Taft-Hartley Labor Act

Taft-Hartley Labor Act, 1947, passed by the U.S. Congress, officially known as the Labor-Management Relations Act. Sponsored by Senator Robert Alphonso Taft and Representative Fred Allan Hartley, the act qualified or amended much of the National Labor Relations (Wagner) Act of 1935, the federal law regulating labor relations of enterprises engaged in interstate commerce, and it nullified parts of the Federal Anti-Injunction (Norris-LaGuardia) Act of 1932. The act established control of labor disputes on a new basis by enlarging the National Labor Relations Board and providing that the union or the employer must, before terminating a collective-bargaining agreement, serve notice on the other party and on a government mediation service. The government was empowered to obtain an 80-day injunction against any strike that it deemed a peril to national health or safety. The act also prohibited jurisdictional strikes (dispute between two unions over which should act as the bargaining agent for the employees) and secondary boycotts (boycott against an already organized company doing business with another company that a union is trying to organize), declared that it did not extend protection to workers on wildcat strikes, outlawed the closed shop, and permitted the union shop only on a vote of a majority of the employees. Most of the collective-bargaining provisions were retained, with the extra provision that a union before using the facilities of the National Labor Relations Board must file with the U.S. Dept. of Labor financial reports and affidavits that union officers are not Communists. The act also forbade unions to contribute to political campaigns. Although President Truman vetoed the act, it was passed over his veto. Federal courts have upheld major provisions of the act with the exception of the clauses about political expenditures. Attempts to repeal it have been unsuccessful, but the Landrum-Griffin Act (1959) amended some features of the Taft-Hartley Labor Act.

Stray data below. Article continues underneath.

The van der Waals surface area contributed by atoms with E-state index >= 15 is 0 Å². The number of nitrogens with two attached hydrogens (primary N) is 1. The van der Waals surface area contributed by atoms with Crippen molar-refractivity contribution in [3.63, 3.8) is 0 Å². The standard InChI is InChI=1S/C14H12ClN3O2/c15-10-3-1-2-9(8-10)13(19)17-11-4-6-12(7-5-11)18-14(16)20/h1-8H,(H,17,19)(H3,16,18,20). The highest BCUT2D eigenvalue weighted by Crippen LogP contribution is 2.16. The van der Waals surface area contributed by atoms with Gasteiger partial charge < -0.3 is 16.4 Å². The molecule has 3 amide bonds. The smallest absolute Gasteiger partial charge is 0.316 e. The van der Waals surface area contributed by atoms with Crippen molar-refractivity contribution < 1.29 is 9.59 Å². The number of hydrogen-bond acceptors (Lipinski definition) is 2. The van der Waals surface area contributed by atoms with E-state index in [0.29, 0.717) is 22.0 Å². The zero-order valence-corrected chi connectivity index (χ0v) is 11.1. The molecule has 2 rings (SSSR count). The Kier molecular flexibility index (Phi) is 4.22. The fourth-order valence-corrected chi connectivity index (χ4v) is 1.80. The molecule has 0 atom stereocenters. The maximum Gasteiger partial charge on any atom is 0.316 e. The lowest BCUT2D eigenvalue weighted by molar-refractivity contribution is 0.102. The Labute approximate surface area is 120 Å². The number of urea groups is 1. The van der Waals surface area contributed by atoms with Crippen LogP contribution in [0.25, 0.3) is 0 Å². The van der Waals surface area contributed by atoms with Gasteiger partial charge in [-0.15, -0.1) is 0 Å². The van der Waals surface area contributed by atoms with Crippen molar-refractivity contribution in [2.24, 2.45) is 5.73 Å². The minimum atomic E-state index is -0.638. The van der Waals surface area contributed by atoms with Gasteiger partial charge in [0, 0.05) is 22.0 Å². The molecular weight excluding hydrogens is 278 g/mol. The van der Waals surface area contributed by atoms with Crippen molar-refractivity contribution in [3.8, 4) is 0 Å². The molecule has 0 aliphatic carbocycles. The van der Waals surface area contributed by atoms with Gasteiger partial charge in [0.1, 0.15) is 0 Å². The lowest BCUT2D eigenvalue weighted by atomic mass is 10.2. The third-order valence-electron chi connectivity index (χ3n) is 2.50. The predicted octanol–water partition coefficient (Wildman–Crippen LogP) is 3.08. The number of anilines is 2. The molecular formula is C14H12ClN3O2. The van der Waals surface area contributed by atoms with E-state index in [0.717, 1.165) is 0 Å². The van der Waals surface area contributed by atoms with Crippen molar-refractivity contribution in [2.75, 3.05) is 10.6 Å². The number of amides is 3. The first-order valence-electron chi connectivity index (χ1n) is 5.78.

See bibliography under labor law.

The Columbia Encyclopedia, 6th ed. Copyright© 2014, The Columbia University Press.

Selected full-text books and articles on this topic

Truman and Taft-Hartley: A Question of Mandate
R. Alton Lee.
University of Kentucky Press, 1966
Our New National Labor Policy: The Taft-Hartley Act and the Next Steps
Fred A. Hartley Jr.
Funk & Wagnalls, 1948
Librarian’s tip: Includes a history of the Taft-Hartley Act
The Taft Story
William S. White.
Harper & Brothers, 1954
Librarian’s tip: Chap. 6 "Taft-Hartley, the Masterwork"
The Shadow Welfare State: Labor, Business, and the Politics of Health-Care in the United States
Marie Gottschalk.
Cornell University Press, 2000
Librarian’s tip: Chap. 3 "The Institutional Straightjacket of the Private Welfare State: Taft-Hartley, ERISA, and Experience-Rated Health Insurance"
Government and Labor: The Role of Government in Union-Management Relations
Herbert R. Northrup; Gordon F. Bloom.
Richard D. Irwin, 1963
Librarian’s tip: Chap. 4 "The Taft-Hartley Act: Its Content and Meaning" and Chap. 5 "The Taft-Hartley Act: Implications and Appraisal"
Emergency Disputes and National Policy
Irving Bernstein; Harold L. Enarson; R. W. Fleming; Industrial Relations Research Association.
Harper, 1955
Librarian’s tip: Part II "What Is the Taft-Hartley Experience?"
Labor Economics and Labor Relations
Lloyd G. Reynolds.
Prentice-Hall, 1974 (6th edition)
Librarian’s tip: "The Taft-Hartley Act of 1947" begins on p. 598
Black Workers in White Unions: Job Discrimination in the United States
William B. Gould.
Cornell University Press, 1977
Librarian’s tip: Chap. 7 "Some Aspects of Taft-Hartley and Racial Discrimination"
The State & Labor in Modern America
Melvyn Dubofsky.
University of North Carolina Press, 1994
Librarian’s tip: Discussion of the Taft-Hartley Labor Act begins on p. 202
A Robust Public Debate: Realizing Free Speech in Workplace Representation Elections
Andrias, Kate E.
The Yale Law Journal, Vol. 112, No. 8, June 2003
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